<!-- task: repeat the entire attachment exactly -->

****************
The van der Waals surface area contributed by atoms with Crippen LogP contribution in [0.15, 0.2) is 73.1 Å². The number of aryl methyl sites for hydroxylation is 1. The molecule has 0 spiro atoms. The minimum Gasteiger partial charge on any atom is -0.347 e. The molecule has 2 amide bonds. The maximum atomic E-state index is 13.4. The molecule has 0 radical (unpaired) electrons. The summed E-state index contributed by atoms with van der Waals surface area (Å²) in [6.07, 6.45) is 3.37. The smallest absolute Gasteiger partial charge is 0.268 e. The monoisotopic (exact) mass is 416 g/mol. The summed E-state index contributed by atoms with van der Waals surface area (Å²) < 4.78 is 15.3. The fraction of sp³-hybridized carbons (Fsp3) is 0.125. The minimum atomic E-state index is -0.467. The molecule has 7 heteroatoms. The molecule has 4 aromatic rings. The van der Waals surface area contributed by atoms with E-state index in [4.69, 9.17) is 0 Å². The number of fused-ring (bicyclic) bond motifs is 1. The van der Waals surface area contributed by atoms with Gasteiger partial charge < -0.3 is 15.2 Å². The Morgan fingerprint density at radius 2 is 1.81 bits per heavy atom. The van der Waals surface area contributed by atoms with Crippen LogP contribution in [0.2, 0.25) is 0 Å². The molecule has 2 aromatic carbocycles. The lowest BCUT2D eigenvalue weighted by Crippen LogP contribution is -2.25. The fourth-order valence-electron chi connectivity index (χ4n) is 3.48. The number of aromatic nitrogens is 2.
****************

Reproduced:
The van der Waals surface area contributed by atoms with Crippen LogP contribution in [0.15, 0.2) is 73.1 Å². The number of aryl methyl sites for hydroxylation is 1. The molecule has 0 spiro atoms. The minimum Gasteiger partial charge on any atom is -0.347 e. The molecule has 2 amide bonds. The maximum atomic E-state index is 13.4. The molecule has 0 radical (unpaired) electrons. The summed E-state index contributed by atoms with van der Waals surface area (Å²) in [6.07, 6.45) is 3.37. The smallest absolute Gasteiger partial charge is 0.268 e. The monoisotopic (exact) mass is 416 g/mol. The summed E-state index contributed by atoms with van der Waals surface area (Å²) < 4.78 is 15.3. The fraction of sp³-hybridized carbons (Fsp3) is 0.125. The minimum atomic E-state index is -0.467. The molecule has 7 heteroatoms. The molecule has 4 aromatic rings. The van der Waals surface area contributed by atoms with E-state index in [4.69, 9.17) is 0 Å². The number of fused-ring (bicyclic) bond motifs is 1. The van der Waals surface area contributed by atoms with Gasteiger partial charge < -0.3 is 15.2 Å². The Morgan fingerprint density at radius 2 is 1.81 bits per heavy atom. The van der Waals surface area contributed by atoms with Crippen LogP contribution in [0.2, 0.25) is 0 Å². The molecule has 2 aromatic carbocycles. The lowest BCUT2D eigenvalue weighted by Crippen LogP contribution is -2.25. The fourth-order valence-electron chi connectivity index (χ4n) is 3.48. The number of aromatic nitrogens is 2.